Forum for Science, Industry and Business

Sponsored by:     3M 
Search our Site:

 

Swift Observes An Unusual Bang In The Far Universe

05.04.2006


Almost 40 years have passed since top secret nuclear weapon warning satellites accidentally discovered bursts of high energy gamma rays coming from space. Although many thousands of gamma ray bursts (GRBs) have since been detected, the origin and nature of these bursts is still not well understood.



One example of an unusual gamma ray burst occurred on 1 August 2005, when instruments on board the NASA-UK-Italy Swift spacecraft detected a bizarre GRB, which displayed unprecedented behaviour. Results based on the Swift data are being presented today (Wednesday) at the RAS National Astronomy Meeting in Leicester by Massimiliano De Pasquale from Mullard Space Laboratory-UCL.

Gamma ray bursts take the form of a brilliant burst of radiation, followed by a slowly fading afterglow. This shallow decay in the X-ray and optical light curve usually lasts for several days after the high energy explosion.


Swift data have shown that, whatever the ‘central engine’ that powers the GRB may be, it does not switch off after a few seconds, but often produces fast flares of radiation and injects energy into the outflow for hours.

Scientists believe that most GRBs are thought to be the result of a black hole swallowing a large star. This process might take long enough to explain both the prompt emission of X-rays and gamma rays, the late flares and energy injection.

The remaining matter is launched outwards at a huge velocity, but the interstellar medium around the burst acts like a “brake” to this outflow, being heated in the process and producing the afterglow emission.

In the case of the August 2005 gamma ray burst, known as GRB050801 after its date of detection, there was a bright afterglow with a steady emission both in X-ray and optical wavelengths, without any initial, brilliant flare. This behaviour lasted for only 250 seconds after the end of the prompt emission, before the afterglow began the typical decline in brightness. This behaviour has never been observed before.

The flat emission both in X-ray and optical wavelengths gives some hints about the ‘central engine’ of this GRB.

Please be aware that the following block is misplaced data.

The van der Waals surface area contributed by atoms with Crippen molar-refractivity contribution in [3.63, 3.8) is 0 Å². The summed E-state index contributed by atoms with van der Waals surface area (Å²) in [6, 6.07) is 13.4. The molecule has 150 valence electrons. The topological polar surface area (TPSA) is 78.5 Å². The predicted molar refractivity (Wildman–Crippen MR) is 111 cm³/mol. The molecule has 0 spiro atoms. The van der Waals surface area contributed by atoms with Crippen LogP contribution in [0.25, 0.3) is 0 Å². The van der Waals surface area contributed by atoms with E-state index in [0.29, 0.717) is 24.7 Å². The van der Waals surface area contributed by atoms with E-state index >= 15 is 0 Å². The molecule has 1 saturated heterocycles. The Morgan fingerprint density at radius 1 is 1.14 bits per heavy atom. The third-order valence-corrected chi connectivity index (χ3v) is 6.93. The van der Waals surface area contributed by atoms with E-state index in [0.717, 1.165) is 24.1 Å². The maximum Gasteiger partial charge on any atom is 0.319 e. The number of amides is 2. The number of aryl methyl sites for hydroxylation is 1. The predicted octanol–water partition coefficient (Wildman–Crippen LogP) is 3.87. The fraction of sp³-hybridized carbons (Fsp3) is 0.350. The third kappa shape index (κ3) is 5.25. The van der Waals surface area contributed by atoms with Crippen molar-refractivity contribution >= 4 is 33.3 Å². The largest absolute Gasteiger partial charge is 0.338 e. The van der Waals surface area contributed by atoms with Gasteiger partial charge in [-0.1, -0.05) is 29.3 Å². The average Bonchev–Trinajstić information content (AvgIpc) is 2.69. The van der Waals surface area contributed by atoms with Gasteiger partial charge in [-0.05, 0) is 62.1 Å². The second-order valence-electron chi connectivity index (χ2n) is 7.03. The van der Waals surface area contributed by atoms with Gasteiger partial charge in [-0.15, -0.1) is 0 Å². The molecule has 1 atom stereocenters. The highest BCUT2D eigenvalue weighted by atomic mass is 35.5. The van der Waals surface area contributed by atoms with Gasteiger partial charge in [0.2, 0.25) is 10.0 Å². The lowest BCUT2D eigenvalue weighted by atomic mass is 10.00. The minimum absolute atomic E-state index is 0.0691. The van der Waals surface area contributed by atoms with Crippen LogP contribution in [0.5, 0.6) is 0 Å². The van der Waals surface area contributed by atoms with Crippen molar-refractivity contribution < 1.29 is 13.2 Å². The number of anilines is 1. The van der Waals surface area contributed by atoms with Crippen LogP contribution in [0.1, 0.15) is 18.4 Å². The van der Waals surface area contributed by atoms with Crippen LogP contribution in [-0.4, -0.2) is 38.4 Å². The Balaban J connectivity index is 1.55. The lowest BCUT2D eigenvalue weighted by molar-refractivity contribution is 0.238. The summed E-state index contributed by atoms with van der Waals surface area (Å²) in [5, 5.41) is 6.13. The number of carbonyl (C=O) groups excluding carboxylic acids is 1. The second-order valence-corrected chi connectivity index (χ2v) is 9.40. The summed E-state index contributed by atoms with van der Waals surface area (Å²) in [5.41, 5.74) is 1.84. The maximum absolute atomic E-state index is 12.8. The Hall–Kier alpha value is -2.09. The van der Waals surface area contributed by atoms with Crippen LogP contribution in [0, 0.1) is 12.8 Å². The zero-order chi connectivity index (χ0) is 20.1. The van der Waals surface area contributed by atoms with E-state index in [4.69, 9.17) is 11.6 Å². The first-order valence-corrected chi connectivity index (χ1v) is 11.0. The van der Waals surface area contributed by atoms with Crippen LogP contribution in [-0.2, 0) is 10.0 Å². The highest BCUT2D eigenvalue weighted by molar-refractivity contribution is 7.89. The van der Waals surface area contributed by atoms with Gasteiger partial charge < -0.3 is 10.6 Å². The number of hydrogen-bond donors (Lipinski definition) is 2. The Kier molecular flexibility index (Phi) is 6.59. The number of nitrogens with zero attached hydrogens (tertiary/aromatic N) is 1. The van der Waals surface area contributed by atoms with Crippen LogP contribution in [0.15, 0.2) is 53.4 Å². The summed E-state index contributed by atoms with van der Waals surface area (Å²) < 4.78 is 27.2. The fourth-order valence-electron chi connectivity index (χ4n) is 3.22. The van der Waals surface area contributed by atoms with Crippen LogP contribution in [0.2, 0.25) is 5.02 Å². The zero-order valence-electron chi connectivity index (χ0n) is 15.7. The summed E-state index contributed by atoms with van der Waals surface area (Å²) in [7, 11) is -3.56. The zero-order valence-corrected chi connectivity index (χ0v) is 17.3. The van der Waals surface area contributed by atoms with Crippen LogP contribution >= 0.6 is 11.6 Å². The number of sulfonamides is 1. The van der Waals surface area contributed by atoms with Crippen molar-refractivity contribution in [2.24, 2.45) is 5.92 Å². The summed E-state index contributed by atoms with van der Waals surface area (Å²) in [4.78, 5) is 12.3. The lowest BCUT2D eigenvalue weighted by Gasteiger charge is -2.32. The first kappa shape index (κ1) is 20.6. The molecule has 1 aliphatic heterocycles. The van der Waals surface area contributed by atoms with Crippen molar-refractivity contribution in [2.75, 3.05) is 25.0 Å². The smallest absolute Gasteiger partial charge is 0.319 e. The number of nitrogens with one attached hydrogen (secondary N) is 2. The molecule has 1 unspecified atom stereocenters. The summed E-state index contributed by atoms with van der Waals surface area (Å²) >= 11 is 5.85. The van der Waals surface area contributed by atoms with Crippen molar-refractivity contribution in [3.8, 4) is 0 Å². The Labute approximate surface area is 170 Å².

“This feature might be explained if we assume that, rather than a black hole, the core of the star has shrunk its mass and its magnetic field into an object known as a magnetar,” said Massimiliano De Pasquale.

A magnetar is a form of neutron star, the remains of a collapsed star that was originally about 10 times more massive than the Sun. This extremely dense object typically has a radius of only 10 km but the same mass of the Sun.

Magnetars are thousands of times more magnetic than ordinary neutron stars, with a magnetic field 1,000 million million times stronger than the Earth’s. Only a few of these exotic objects are known.

“Such an object initially rotates very quickly, typically hundreds of times every second, but it slows down by irradiating its energy at the magnetic poles, like a lighthouse,” said De Pasquale. “This would keep the afterglow emission steady for a time scale similar to that observed for GRB 050801.

The joint analysis of data from the XRT and UVOT instruments on Swift has also allowed the team to determine the distance of GRB050801, which was previously unknown, by measuring the amount of light absorbed during its intergalactic travel en route to the Earth.

It turns out that the burst took place 9 billion light-years away, which means that the gamma rays, X-rays and light from the gamma ray burst were created and began their journey across the universe 4,500 million years before the Earth was born.

“The explosion produced the same amount of energy as the Sun produces during its entire lifetime of 10 billion years,” said Massimiliano De Pasquale.